To keep ahead of the inspectors, Iraq has developed a standard procedure in which it moves forbidden weapons components and the documents describing them every 30 days, and it conducts drills to evacuate or destroy evidence on 15 minutes' notice, sources said.

It has proved difficult for inspectors to move as quickly. They typically must go through several stages: developing and analyzing intelligence leads from defectors, satellite and reconnaissance photographs and the results of other collection efforts; planning an inspection in operational detail to foil Iraqi counterintelligence efforts; assembling a team of specialists, some of them borrowed from sympathetic governments, and deploying the team to Baghdad.

Because the leads are perishable, inspectors regard any delay in exploiting them as tantamount to abandoning a target.

On Dec. 16, after four days of unfruitful talks with the Baghdad government, Butler flew to Bahrain and signed written orders -- known formally as Notices of Inspection Site -- for an aggressive program of surprise inspections. In one of the orders, the team designated as UNSCOM 218 was ordered to make a surprise visit on Dec. 20 to a site known as Jabal Makhul High Security Area, a system of underground conduits in a presidential palace north of Tikrit where the commission believed Iraq was hiding boxes of incriminating documents. In another, the team was directed to go on Dec. 23 to the headquarters of the Special Security Organization (SSO) in Baghdad.

As Butler returned to New York, the leader of UNSCOM 218, Scott Ritter, left Bahrain for Baghdad. On Dec. 18, he did the first of his no-notice inspections -- to a complex of SSO villas in Habaniyeh -- and was met with outrage by Iraqi officials.

At about that time, the U.S. government began pressing Butler to cancel the rest of the intrusive inspections, according to officials. The Clinton administration cited an ongoing, but as yet insufficient, military buildup in the region and diplomatic efforts that were still at an early stage.

Later on Dec. 18, Butler telephoned Ritter, using a secure telephone, and rescinded his remaining inspection orders.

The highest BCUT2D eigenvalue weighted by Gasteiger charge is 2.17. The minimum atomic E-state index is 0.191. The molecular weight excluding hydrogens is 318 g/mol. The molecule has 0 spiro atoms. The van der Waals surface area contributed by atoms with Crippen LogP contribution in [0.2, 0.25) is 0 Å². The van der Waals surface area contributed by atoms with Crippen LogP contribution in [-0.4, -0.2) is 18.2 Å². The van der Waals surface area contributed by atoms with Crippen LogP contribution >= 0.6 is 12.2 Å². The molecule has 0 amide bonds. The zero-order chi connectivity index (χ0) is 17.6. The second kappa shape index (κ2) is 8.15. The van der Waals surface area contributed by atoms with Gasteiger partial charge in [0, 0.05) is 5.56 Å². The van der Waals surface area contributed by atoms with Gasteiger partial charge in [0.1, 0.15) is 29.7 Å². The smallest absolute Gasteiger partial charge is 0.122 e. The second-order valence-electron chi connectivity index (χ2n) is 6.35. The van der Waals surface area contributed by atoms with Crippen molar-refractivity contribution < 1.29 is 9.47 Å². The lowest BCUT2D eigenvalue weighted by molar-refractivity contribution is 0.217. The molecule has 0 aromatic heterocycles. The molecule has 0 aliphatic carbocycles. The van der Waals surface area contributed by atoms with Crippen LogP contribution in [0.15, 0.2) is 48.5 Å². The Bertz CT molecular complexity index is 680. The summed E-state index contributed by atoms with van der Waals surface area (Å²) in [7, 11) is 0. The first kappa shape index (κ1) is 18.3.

The following month, when Ritter returned with a subsequent team, UNSCOM 227, Iraq again halted the commission's work on Jan. 12. It accused the commission, and Ritter in particular, of "fabricating lies, deliberately prolonging the work, and submitting false reports to the Security Council."

Butler had signed new orders to search the SSO headquarters on Jan. 16, along with the offices of Presidential Secretary Abed Hamid Mahmoud, a close aide to Iraqi President Saddam Hussein suspected of coordinating activities to conceal weapons programs. But on Jan. 15, U.S. Ambassador Bill Richardson called Butler to his office across Manhattan's First Avenue and asked him -- without explanation -- to withdraw Ritter from Iraq.

Butler complied immediately. Ritter left Baghdad ahead of schedule, but read a statement drafted for him in New York and Washington portraying his departure as routine. He ad-libbed one line: "We will be back."

After an American military and diplomatic buildup, Iraq agreed on Feb. 23 to unrestricted access for inspectors and a new set of special procedures at eight so-called presidential sites. U.N. Secretary General Kofi Annan, who negotiated the deal with Saddam Hussein and Deputy Prime Minister Tariq Aziz, urged Butler not to send Ritter -- as he planned -- in the first inspections testing that agreement.

Albright telephoned Butler around that time, sources said, with similar advice, describing Ritter as a lightning rod and asking whether he might be held back in New York or direct the searches from Bahrain. Butler dispatched him anyway, and Albright telephoned again March 2 with a more forceful restatement of the U.S. objection. If Iraq was going to balk it should be seen as rejecting the inspection, not the inspector, she argued.

The same day, the Security Council passed the American-drafted resolution promising "severest consequences" if Iraq failed to keep its promises of Feb. 23. The following day, Assistant Secretary of State James P. Rubin said the resolution meant that "military force will ensue" immediately if Iraq came into breach.

At around the same time on March 3, Butler relieved Ritter of command and ordered him to appoint a new chief inspector. But after Ritter's four senior subordinates sent Butler an "eyes only" fax protesting the decision, Butler reversed himself.